First things first. Malicious office documents are typical electronic files that contain damaging macros. Macros are multiple commands bundled together to execute tasks. These documents can be in a variety of formats, including Microsoft Office, Google Docs, PDF or any file that can be attached to an email. Once opened, the document’s macros code does the harm its creator intended it to do.
At a time when even the less technically savvy employees among us have the fear of cybercrime drilled into them, how are malicious office documents gaining traction as the latest serious threat to corporate networks?
Cybercrime has been on the rise since the pandemic took workers out of the office and into their home offices. Home offices can lack the level of cybersecurity as businesses have. Even though it looked for a while as if employees would be heading back to work, increasing case numbers and variants changed, and cybercrime rates continue to creep up.
Malicious office documents are attached to emails, which can be set to appear to come from someone the employees know or recognize. This makes them different than links that require a recipient to click on them in order to unleash their destructive malware or spyware. Not to mention, these documents can dodge antivirus software detection.
Malicious Office Documents Unleash Their Damaging Macros
Opening these documents activates the malign malware they contain and infects the employee’s computer. If that computer is connected to the company network, it too becomes infected. From that point, any antivirus software can be disabled, data taken for ransom (ransomware) and private information stolen.
Ransomware locks computer files and the hacker sends a demand for ransom, promising a key to unlock data once the ransom is paid. Whether that key is sent isn’t a given by any means. Backing up your files using an air-gapped tape system is one way to avoid ransomware attacks, since data can be restored from the back up. However, that doesn’t stop hackers from threatening to or releasing sensitive, proprietary or confidential data to the public anyway unless the ransom is paid.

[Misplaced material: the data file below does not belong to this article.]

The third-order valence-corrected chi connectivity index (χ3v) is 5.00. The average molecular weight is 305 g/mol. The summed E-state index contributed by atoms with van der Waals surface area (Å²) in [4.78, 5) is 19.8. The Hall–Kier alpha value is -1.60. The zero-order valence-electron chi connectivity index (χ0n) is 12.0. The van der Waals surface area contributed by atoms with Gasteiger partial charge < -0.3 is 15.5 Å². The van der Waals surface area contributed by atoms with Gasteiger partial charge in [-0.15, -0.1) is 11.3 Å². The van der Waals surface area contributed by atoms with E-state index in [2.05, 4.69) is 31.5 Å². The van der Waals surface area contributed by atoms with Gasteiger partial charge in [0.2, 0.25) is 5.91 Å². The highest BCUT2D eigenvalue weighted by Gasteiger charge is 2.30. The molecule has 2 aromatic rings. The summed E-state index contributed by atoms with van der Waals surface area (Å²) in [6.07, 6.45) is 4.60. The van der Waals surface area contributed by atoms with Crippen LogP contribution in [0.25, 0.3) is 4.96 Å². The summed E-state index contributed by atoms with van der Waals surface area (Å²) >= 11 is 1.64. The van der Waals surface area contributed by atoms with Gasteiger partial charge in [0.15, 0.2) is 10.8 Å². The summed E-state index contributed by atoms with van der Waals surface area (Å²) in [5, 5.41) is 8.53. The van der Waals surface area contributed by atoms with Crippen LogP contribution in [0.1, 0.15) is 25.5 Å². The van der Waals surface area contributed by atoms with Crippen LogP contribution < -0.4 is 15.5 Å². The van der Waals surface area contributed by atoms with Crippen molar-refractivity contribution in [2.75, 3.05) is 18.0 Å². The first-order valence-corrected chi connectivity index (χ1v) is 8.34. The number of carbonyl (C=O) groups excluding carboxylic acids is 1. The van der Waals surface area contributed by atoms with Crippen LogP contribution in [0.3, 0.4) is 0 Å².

How to Protect Your Business from Malicious Office Documents
Ongoing education is the best defense against destructive macros found in malicious office documents and the ensuing cyberattack. Here are six ways to keep security on top of employees’ minds.
- Keep employees up to date on the risks involved any time they use a device for work. Some may not even be aware of malicious office documents.
- Provide formal training on email security and cybersecurity in general, covering ransomware, phishing and other common ways hackers infiltrate networks.
- Give clear and easy-to-follow next steps should employees be suspicious of a link or email.
- Develop and follow a company-wide cyber safety plan that includes both in-office and work-from-home protocols.
- Give employees the tools and technology required to work safely anywhere, such as authentication apps, anti-virus software, etc.
- Ask your team to disable macros in their Microsoft Office applications.
Like Some Help with Dealing with the Malicious Office Document Threat?
Our cybersecurity expertise can help defend your company from malign macros. By effectively managing access and even helping train your team, we’ll help prevent potential threats from affecting your network. Contact us for more information.